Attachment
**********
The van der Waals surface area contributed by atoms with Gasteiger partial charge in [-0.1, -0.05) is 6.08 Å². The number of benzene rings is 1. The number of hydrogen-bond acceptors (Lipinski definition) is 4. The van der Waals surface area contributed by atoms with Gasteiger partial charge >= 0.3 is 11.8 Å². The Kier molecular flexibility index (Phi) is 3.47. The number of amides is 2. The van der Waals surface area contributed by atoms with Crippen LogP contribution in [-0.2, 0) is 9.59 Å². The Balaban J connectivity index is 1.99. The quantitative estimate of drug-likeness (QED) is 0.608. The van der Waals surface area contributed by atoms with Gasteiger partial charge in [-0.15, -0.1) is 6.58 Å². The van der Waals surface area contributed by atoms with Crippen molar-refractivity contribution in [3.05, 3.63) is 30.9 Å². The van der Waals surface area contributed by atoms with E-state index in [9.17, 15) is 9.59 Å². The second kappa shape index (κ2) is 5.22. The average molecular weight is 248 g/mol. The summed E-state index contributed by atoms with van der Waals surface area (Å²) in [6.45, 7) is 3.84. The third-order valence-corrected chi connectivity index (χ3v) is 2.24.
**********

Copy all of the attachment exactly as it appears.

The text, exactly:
The van der Waals surface area contributed by atoms with Gasteiger partial charge in [-0.1, -0.05) is 6.08 Å². The number of benzene rings is 1. The number of hydrogen-bond acceptors (Lipinski definition) is 4. The van der Waals surface area contributed by atoms with Gasteiger partial charge >= 0.3 is 11.8 Å². The Kier molecular flexibility index (Phi) is 3.47. The number of amides is 2. The van der Waals surface area contributed by atoms with Crippen LogP contribution in [-0.2, 0) is 9.59 Å². The Balaban J connectivity index is 1.99. The quantitative estimate of drug-likeness (QED) is 0.608. The van der Waals surface area contributed by atoms with Gasteiger partial charge in [-0.15, -0.1) is 6.58 Å². The van der Waals surface area contributed by atoms with Crippen molar-refractivity contribution in [3.05, 3.63) is 30.9 Å². The van der Waals surface area contributed by atoms with E-state index in [9.17, 15) is 9.59 Å². The second kappa shape index (κ2) is 5.22. The average molecular weight is 248 g/mol. The summed E-state index contributed by atoms with van der Waals surface area (Å²) in [6.45, 7) is 3.84. The third-order valence-corrected chi connectivity index (χ3v) is 2.24.